That constant running gag on the show is Archer is continually deprived of being happy and his happiness. Do you think that Archer will finally get his happiness and what will that look like?
Benjamin: Well, I don’t think it would behoove the show for him to be happy, so I assume that will be avoided. I think, by nature, he’s like a troubled character, so I don’t think he’ll ever be happy, but I got asked this recently, and I think my stock answer was that if his mother died, I’m not sure he’d be happy, but it would change everything for him and maybe he’d be happy. So there is some, but I just think that his mother created a lot of problems.
Besides Archer’s strong jaw line and dashing good looks, what other qualities do you feel you share with your character?
Benjamin: Besides those. Well, obviously, personality wise, I can be a little shrilly, and that comes from the way I look and just having to go out in public is a struggle. So, yes, I think that my tension for anger and my general attitude—poor attitude—and failure to recognize authority and my sense of entitlement in my life and being American and white and rich, those things I share. And I drink a lot in real life.
How many situations have you found yourself in since Archer or any of your other prominent voice work where you’re in just some random spot and you get really weird stares become people recognize your voice?
Benjamin: It happens all the time in the steam room where I do most of my talking. It happens, actually, very rarely, obviously, because nobody cares. But, on a few occasions, I’ve been recognized for my voice, and it’s just kind of hard—you have to be really keyed into that. Like there has been an occasion where like I’m ordering a tea at the coffee shop and the person behind the counter will get excited like, “Oh my, ‘Archer’s’ voice is ordering a green tea.” But, that being said, very rarely happens.
So, now if you could tell Adam Reed anything as far as your hopes for your character, like if you could say, “Gee, Adam, I’d like to have my character to x—Archer do—” what would it be and why?
Benjamin: That’s a tough question. There is so much, obviously, like spy world stuff to explore and I’m sure he hasn’t gotten to all the possibilities yet. I guess I would want him to sing more, maybe. Maybe start a band, like a really bad blues band or something. You know like Jim Belushi style.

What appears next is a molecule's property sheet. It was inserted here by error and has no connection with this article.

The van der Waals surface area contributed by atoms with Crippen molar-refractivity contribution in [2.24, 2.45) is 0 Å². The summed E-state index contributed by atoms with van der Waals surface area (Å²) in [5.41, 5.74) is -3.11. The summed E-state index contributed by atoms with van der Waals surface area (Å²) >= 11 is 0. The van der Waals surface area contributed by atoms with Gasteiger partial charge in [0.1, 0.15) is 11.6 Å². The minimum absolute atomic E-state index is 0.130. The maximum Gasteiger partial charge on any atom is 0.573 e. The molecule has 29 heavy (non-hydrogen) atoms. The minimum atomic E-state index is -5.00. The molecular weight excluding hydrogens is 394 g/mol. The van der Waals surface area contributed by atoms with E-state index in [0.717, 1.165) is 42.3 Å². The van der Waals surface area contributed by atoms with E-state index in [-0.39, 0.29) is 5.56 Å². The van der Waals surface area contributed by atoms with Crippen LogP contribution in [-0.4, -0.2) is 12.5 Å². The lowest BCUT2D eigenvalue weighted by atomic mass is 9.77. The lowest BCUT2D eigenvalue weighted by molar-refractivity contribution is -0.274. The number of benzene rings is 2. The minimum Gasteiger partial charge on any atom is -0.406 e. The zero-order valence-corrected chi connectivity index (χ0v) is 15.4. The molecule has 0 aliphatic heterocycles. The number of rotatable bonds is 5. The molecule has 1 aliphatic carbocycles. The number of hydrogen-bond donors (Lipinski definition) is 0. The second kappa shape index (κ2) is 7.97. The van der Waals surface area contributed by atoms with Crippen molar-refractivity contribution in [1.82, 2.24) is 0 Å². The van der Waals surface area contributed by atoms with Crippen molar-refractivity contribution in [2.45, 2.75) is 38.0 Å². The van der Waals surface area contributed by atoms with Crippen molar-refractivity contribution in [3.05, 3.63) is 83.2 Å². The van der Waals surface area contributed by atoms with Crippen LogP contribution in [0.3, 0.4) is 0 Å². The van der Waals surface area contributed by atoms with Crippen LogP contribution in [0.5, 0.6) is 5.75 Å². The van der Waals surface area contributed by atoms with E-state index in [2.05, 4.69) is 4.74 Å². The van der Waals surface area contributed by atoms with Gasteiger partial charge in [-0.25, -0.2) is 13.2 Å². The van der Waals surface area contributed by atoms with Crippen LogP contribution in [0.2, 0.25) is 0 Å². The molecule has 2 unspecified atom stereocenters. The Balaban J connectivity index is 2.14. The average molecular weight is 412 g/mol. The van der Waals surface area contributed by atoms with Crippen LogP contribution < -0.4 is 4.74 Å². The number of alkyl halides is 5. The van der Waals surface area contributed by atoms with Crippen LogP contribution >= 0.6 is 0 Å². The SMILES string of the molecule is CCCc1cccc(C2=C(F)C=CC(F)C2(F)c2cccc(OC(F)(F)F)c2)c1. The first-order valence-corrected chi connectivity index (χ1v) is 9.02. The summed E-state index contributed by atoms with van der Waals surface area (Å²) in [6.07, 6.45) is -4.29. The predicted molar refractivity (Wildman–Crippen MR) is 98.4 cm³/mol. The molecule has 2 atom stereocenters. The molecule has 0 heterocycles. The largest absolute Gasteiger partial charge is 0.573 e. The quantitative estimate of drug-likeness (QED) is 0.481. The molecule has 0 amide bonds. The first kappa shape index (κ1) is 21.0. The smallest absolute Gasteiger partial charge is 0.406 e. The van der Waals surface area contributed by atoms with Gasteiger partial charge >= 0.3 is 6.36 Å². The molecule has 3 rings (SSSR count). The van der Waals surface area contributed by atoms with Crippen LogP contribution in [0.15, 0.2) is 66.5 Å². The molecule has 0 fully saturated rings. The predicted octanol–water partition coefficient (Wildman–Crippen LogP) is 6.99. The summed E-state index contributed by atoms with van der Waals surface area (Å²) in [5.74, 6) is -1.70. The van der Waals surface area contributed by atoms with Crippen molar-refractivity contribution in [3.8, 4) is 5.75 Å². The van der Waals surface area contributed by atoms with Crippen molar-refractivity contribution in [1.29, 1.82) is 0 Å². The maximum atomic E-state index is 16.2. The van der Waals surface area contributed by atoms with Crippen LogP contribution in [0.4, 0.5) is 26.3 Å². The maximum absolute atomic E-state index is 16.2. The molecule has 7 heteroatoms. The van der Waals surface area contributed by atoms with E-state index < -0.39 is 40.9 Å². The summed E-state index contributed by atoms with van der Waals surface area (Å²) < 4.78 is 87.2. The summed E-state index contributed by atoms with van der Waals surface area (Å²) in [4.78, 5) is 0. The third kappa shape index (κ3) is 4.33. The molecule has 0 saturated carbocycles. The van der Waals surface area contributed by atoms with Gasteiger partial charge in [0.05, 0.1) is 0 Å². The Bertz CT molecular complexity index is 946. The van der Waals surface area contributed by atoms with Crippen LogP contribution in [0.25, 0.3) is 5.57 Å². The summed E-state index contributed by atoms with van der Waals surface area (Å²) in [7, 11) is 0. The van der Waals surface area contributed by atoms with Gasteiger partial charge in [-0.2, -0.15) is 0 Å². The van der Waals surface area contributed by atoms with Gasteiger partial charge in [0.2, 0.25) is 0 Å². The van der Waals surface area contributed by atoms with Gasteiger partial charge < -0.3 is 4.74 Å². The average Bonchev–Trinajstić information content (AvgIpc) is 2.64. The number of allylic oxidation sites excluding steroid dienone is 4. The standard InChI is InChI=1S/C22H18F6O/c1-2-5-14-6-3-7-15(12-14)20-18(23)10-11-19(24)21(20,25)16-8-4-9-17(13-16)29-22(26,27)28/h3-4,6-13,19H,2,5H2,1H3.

Why do you think that adults now are being attracted to prime time animated shows like The Simpsons, The Cleveland Show, and your show. Why do you think people are accepting it now?
Benjamin: Well, I don’t think it’s specifically been begging for acceptance. There have been tons of animated shows geared toward adults, I guess, in the last 20 years or something hasn’t there? I don’t know. I don’t think it’s any more part of the cultural fabric. I mean maybe because of the success of shows like South Park and The Simpsons, for sure, probably did start a reason to copy that formula because they were so unique. Then I guess because it was a very niche world before that. Not the whole world but adults who would read graphic novels or something like that. So in that world, I think it was pretty common and so it just sort of spun off. Now everybody. So I don’t know what I just said, but I think you’re right.
In the first season of Archer, the character was controlled by a microchip. The second, you had cancer. For 2.5 he kind of loses everything or he abandons everything and becomes a pirate, so is it just going to get crazier from this point on?
Benjamin: I think it does get crazier—not crazier, but there are definitely moments of pure craziness, as there always is, I guess, in the show. But I think, he returns back to his regular life, so he doesn’t go off the rails completely. The show gets back to what it did in the second season which is focus on all the characters who work for the spy agency and stuff like that. So he doesn’t have any more like crazy flights of—but they go to space. They get to go to space, but I think that was part of the mission, so it’s not like he was just like I’m going to go to space and take off.